Acteal Pillar of Shame – Acteal, Mexico - Atlas Obscura

AO Edited

Acteal Pillar of Shame

Acteal, Mexico

A 26-foot tall roadside concrete pillar recalls a yet-unresolved 1997 political massacre. 

3
27

The “Pillar of Shame” is a project by Danish artist Jens Galschiøt, consisting of a series of sculptures, all representing human faces and extremities contorted in states of agony and fused into 8-meter tall pillars. They’re installed in places that have borne witness to actual massacres or tragedies, and are meant to symbolize humanity’s shame at these events.

So far, four have been installed: one in Rome, addressing the deadliness of global food insecurity ahead of 1996’s U.N. Food and Agricultural Organization summit; another on the University of Hong Kong Campus, to commemorate student victims of the Tiananmen Square Massacre; one in Brasilia, in homage to the victims of the Eldorado dos Carajás massacre; and one here in Acteal, a small village in the Mexican state of Chiapas. 

The 45 victims were members of Las Abejas (The Bees), a group of indigenous Tzotzil Maya ancestry who follow Catholic doctrine and align ideologically with Zapatistas. Members of Las Abejas were massacred by a paramilitary group in the church of Acteal on December 22nd, 1997. While independent from the Mexican government, the perpetrators—known as Máscara Roja (Red Mask)— received training and support from the Mexican military and other institutions. Local officials were later found to have tacitly approved the slaughter and even tampered with the crime scene.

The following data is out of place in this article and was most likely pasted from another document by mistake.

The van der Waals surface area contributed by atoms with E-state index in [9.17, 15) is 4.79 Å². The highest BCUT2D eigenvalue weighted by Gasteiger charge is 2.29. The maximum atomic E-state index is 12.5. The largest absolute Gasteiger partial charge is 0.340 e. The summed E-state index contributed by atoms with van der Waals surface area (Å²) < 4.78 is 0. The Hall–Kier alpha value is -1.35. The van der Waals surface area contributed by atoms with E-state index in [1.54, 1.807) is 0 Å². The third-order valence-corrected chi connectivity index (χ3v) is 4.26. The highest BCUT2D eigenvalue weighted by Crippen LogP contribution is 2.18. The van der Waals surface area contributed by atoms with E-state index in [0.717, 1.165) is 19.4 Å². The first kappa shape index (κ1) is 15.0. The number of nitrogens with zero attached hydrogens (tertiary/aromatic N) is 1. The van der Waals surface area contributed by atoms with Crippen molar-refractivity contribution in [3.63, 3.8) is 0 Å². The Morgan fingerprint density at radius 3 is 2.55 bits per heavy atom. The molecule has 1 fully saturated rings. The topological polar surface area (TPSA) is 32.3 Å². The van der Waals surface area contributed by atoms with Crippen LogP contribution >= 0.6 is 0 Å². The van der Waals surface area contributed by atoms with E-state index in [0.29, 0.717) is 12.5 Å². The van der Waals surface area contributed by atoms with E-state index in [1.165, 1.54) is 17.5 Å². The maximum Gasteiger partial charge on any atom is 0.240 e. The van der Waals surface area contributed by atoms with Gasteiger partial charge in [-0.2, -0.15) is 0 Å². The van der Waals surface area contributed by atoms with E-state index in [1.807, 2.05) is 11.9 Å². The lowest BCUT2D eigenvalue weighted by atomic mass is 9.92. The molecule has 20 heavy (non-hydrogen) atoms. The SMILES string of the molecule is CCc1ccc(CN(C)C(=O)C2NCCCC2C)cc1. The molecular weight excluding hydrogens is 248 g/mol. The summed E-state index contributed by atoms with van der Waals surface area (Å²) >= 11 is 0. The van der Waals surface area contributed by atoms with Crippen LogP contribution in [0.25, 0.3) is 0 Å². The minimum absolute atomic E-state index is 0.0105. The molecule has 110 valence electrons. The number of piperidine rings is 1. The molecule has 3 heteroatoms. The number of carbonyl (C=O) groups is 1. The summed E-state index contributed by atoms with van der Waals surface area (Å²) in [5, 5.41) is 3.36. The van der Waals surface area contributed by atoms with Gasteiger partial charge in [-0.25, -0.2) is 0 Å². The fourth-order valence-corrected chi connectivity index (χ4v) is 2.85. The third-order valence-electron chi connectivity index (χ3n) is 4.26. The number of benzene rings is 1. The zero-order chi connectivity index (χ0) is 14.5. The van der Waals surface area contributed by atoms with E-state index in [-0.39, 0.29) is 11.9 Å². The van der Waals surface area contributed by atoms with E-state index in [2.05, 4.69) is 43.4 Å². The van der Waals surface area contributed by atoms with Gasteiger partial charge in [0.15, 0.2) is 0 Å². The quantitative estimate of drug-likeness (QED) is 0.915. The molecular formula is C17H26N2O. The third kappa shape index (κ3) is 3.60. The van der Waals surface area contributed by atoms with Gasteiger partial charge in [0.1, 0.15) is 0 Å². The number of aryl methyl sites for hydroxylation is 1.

Prosecution against the perpetrators is ongoing, with controversy surrounding the culpability of those imprisoned as well as those still not brought to justice. The Mexican government denied any responsibility for the massacre until 2020.

After being unveiled in Mexico City, this Pillar of Shame was moved to a roadside pull-off in Acteal, where it can still be found today. The small clearing offers views that look out onto the sprawling Chiapan mountain-scape, abutted by a hand-painted board outlining the events of December 22nd. Galschiøt has continued his work since, saying in one interview, “all these marked incidents are connected [by] the decision to use violence, to wipe out people in order to reach an aim.”

In partnership with KAYAK

Plan Your Trip

Want to see fewer ads? Become a Member.
From Around the Web